BC Counsellor - Fall 2014 - (Page 7)

Book Review The Whole Brain Child By Daniel J. Siegel, MD and Tina Payne Bryson, PhD Raising children to realize their greatest potential is the ultimate goal of parents. Yet, the task is more difficult than any couple could ever imagine prior to having children. In The Whole Brain Child, Siegel and Bryson use neuroscience to take the reader into the mind of children (and adults, too, if truth be known) to unravel instincts and explain behaviours. Every set of parents with two or more children knows that even though the parents remain the same, each child manifests their own individuality and no two are the same. One child may be easy to parent and the next child very difficult. Does this mean that parents are powerless in the face of the genetics of their children? Certainly not, say the authors. This book helps guide parents into a depth of understanding what is going on in the brains of their children and how to tap into that activity to steer children in a new direction. We are not stuck in our circumstances, but without knowledge, we are not likely to make successful changes. Brain changes are the greatest in younger children, but neuroplasticity is viable at any age making the strategies offered in this book valuable to everyone. Each chapter focuses on a different relational function and offers strategies and pointers to help parents navigate rough patches and re-direct into healthy growth. Siegel and Bryson begin by exploring the difference between thriving and surviving, and how to guide our children into situations to help their brains develop and wire in healthy patterns, thus offering a way to thrive rather than just survive. The rest of the book focuses on integration - right and left hemispheres; frontal lobes and emotion; building memory - finally taking us to building boundaries by integrating the self with others. Each chapter features a snappy saying to help busy parents remember and for those who still lose information there is a pull-out refrigerator page. An example of these mnemonics is "name it to tame it," which reminds us to teach our children words for all their emotions while treating these emotions just as what they are, brain-based reactions to environmental changes. This book is just as valuable to counselors as it is to parents, as the neuroscience presented is just as valid when applied to older children (or yes, even adults) as to younger. Brain changes are the greatest in younger children, but neuroplasticity is viable at any age making the strategies offered in this book valuable to everyone. When we work with others to help them make changes in their lives, an understanding of how brains react to changes is always useful information. This book is a great one to read then keep handy on a shelf nearby. Is there a book on your reading list? Have you read a book you would like to share with your colleagues? Contributions to the book review are always welcome. We will even buy you a book to review! Contact the Editor, Barbara Zang, at bcsca.editor@gmail.com with the title of your book. Wait for your free book to arrive in the mail, read it, and write a review for this magazine. BC Counsellor | Winter/Fall 2014 | www.bcschoolcounsellor.com 7 http://www.bcschoolcounsellor.com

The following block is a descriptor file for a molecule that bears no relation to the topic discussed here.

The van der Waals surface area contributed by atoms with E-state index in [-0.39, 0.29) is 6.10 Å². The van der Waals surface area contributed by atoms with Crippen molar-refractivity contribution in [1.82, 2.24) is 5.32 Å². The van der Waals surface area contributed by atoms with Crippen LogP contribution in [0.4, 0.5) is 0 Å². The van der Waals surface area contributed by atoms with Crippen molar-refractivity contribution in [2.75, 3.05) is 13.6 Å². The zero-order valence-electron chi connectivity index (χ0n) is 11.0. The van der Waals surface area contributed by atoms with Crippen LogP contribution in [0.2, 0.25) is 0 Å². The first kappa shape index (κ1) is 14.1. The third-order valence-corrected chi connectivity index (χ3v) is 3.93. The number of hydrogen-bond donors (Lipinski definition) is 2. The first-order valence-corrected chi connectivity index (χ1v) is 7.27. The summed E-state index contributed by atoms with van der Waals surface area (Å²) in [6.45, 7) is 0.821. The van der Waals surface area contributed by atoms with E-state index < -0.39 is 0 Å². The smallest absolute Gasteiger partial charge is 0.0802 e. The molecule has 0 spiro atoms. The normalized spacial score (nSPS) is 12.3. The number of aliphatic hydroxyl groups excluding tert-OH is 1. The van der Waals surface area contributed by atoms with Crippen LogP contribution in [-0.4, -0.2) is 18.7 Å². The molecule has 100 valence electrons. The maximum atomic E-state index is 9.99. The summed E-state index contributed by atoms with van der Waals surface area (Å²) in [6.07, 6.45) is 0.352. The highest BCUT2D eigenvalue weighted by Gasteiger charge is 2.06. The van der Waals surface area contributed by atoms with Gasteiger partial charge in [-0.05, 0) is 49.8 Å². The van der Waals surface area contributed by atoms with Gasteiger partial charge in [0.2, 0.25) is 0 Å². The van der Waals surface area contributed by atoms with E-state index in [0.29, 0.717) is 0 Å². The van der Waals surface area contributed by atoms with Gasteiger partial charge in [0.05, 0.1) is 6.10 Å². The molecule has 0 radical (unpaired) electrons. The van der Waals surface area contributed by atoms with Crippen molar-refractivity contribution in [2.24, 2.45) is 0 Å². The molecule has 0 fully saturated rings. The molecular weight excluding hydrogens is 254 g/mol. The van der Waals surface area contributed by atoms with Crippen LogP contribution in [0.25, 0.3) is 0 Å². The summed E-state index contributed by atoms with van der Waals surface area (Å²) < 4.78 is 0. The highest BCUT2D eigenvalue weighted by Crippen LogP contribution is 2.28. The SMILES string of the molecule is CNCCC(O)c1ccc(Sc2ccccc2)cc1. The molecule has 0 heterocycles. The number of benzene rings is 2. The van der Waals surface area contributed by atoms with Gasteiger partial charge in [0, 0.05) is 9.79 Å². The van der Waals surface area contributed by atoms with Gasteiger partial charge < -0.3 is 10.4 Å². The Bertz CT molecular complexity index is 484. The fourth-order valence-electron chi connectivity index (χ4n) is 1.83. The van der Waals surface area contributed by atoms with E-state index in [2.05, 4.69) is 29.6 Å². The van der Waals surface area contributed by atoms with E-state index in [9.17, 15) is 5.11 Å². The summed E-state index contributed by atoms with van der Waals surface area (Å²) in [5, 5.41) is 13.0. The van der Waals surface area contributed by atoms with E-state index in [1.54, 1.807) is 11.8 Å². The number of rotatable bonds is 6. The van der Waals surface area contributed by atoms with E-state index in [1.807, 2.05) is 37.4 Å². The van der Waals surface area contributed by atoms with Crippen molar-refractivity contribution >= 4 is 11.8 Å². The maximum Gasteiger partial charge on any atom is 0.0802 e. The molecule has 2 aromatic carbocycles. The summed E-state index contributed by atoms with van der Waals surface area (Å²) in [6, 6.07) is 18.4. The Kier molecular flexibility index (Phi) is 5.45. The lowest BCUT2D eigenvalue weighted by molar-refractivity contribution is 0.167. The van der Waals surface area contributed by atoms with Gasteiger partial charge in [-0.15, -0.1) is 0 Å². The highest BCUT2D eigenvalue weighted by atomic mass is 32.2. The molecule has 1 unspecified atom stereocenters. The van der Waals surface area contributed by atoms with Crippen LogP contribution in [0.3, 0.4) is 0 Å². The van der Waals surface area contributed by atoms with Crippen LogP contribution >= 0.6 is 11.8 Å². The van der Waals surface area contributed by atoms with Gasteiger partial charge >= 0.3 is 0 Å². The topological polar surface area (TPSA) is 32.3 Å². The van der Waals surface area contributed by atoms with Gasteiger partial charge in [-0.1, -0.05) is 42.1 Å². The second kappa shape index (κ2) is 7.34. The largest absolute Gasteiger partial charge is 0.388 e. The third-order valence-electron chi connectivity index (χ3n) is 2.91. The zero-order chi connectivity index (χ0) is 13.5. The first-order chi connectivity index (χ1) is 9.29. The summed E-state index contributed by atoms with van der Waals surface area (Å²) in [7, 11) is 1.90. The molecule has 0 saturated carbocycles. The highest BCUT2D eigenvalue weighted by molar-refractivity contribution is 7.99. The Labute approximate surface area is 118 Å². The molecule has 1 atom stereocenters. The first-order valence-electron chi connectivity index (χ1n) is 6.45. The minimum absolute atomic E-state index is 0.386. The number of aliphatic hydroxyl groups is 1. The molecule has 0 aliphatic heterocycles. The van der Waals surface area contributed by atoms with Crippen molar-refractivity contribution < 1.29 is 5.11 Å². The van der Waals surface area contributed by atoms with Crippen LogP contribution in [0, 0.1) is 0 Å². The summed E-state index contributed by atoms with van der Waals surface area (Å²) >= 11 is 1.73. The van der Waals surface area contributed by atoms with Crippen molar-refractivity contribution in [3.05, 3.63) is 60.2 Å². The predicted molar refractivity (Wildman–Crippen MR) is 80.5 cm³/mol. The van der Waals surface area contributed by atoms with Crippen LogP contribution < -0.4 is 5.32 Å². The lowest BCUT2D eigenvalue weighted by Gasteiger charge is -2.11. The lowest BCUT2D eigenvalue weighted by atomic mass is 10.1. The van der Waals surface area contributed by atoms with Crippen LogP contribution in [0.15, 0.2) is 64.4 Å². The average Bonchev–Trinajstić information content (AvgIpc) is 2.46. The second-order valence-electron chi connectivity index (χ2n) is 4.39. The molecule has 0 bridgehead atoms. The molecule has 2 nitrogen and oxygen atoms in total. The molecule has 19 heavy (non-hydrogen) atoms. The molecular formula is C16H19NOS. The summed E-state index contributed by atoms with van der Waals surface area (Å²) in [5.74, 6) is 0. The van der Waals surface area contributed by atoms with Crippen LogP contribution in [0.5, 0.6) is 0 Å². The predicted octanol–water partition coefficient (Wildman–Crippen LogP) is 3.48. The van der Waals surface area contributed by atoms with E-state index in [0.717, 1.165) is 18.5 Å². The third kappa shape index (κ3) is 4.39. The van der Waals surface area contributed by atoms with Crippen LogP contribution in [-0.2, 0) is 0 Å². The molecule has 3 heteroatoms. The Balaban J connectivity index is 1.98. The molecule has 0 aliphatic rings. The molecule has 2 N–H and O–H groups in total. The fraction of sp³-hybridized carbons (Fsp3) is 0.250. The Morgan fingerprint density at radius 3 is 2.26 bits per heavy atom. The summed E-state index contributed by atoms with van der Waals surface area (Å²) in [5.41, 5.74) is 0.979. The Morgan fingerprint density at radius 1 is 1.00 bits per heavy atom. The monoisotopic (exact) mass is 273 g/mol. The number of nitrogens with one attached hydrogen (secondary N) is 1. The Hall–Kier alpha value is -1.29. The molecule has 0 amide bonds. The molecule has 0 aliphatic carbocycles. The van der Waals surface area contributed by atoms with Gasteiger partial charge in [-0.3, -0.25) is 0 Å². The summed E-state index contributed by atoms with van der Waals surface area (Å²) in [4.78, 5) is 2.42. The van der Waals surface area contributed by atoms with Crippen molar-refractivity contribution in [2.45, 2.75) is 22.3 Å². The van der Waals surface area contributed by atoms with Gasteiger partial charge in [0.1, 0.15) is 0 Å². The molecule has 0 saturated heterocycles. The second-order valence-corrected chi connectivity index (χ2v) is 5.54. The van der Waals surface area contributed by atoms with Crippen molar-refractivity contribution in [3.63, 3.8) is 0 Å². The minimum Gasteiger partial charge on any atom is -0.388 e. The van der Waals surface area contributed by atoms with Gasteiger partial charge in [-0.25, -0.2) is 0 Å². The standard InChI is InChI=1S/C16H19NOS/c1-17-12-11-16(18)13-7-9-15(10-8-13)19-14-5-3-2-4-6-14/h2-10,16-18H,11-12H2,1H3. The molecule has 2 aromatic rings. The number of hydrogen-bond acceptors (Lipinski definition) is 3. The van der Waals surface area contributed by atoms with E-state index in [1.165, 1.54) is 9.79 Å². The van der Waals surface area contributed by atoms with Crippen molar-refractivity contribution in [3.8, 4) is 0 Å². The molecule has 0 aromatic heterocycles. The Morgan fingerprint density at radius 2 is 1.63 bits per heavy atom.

Table of Contents for the Digital Edition of BC Counsellor - Fall 2014

President’s Perspective
The Fine Print
Book Review
Empowering Others, Empowering Ourselves
Counsellor Compassion Fatigue: How to Find Balance
Go Ahead – ‘Waste’ a Day
Stress and Children’s Self-Regulation
More Than a Yoga Butt!
Index to Advertisers

BC Counsellor - Fall 2014